In case anyone out there is completely lost by my first two paragraphs, let me explain really quickly. It all has to do with the different television formats worldwide, which subtly affect things like colour, speed and the rate of display. Europe, Australia and Brazil all use the PAL TV standard which runs at 50hz whereas North America and Japan use NTSC which runs at 60hz. I’m not really interested in the technical side, but the result was that for many years PAL regions were regularly shafted when it came to games coming out of America and Japan (and in the case of Tomb Raider, sadly, we were even shafted by developers and publishers based in PAL territories). Specifically we were shafted to the tune of approximately 16.5% of a game’s speed and some additional black borders at the top and bottom of the screen. And this practice persisted on consoles right from the days of the NES and Master System until the Dreamcast finally set the record straight and made full speed an option as standard.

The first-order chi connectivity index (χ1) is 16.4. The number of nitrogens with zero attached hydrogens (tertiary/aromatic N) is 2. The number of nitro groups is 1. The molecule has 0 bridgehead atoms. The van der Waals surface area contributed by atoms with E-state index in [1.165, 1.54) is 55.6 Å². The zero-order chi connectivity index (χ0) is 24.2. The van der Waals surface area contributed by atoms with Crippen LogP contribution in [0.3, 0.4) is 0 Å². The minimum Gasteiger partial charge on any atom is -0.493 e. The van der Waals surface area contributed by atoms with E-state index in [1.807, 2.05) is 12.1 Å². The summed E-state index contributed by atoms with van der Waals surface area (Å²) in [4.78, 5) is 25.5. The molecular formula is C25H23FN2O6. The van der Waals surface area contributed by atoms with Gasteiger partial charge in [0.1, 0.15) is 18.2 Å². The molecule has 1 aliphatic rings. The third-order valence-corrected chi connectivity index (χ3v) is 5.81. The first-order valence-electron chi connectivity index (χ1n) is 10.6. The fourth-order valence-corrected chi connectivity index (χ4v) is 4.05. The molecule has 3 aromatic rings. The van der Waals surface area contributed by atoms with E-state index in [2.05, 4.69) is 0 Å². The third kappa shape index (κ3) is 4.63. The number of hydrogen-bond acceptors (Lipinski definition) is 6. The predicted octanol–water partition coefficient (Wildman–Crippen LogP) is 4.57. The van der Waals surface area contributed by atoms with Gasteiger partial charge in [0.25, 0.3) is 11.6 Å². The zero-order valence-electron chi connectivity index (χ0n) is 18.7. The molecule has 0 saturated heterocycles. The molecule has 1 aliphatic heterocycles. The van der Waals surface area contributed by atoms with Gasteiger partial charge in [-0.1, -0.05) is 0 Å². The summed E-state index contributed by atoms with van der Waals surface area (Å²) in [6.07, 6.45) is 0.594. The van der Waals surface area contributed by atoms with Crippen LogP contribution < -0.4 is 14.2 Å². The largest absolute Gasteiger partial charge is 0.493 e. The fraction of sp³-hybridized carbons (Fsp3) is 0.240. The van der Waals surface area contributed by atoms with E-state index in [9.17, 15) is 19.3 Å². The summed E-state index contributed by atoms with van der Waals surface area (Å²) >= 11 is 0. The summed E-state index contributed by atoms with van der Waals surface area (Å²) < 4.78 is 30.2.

If you’ve never heard any of this then your mind could well be exploding by now. And if it hasn’t exploded yet then take a peek at this PAL-NTSC comparison video with Super Mario 64 that demonstrates the differences between the two regions.

So should these consoles in their PAL incarnations and all of their games be tossed out as inferior rubbish? Not necessarily. Several old consoles can be modded to play PAL games at their original speed, including the SNES, Megadrive and of course Sega Saturn. PS1 and N64 not so much unfortunately.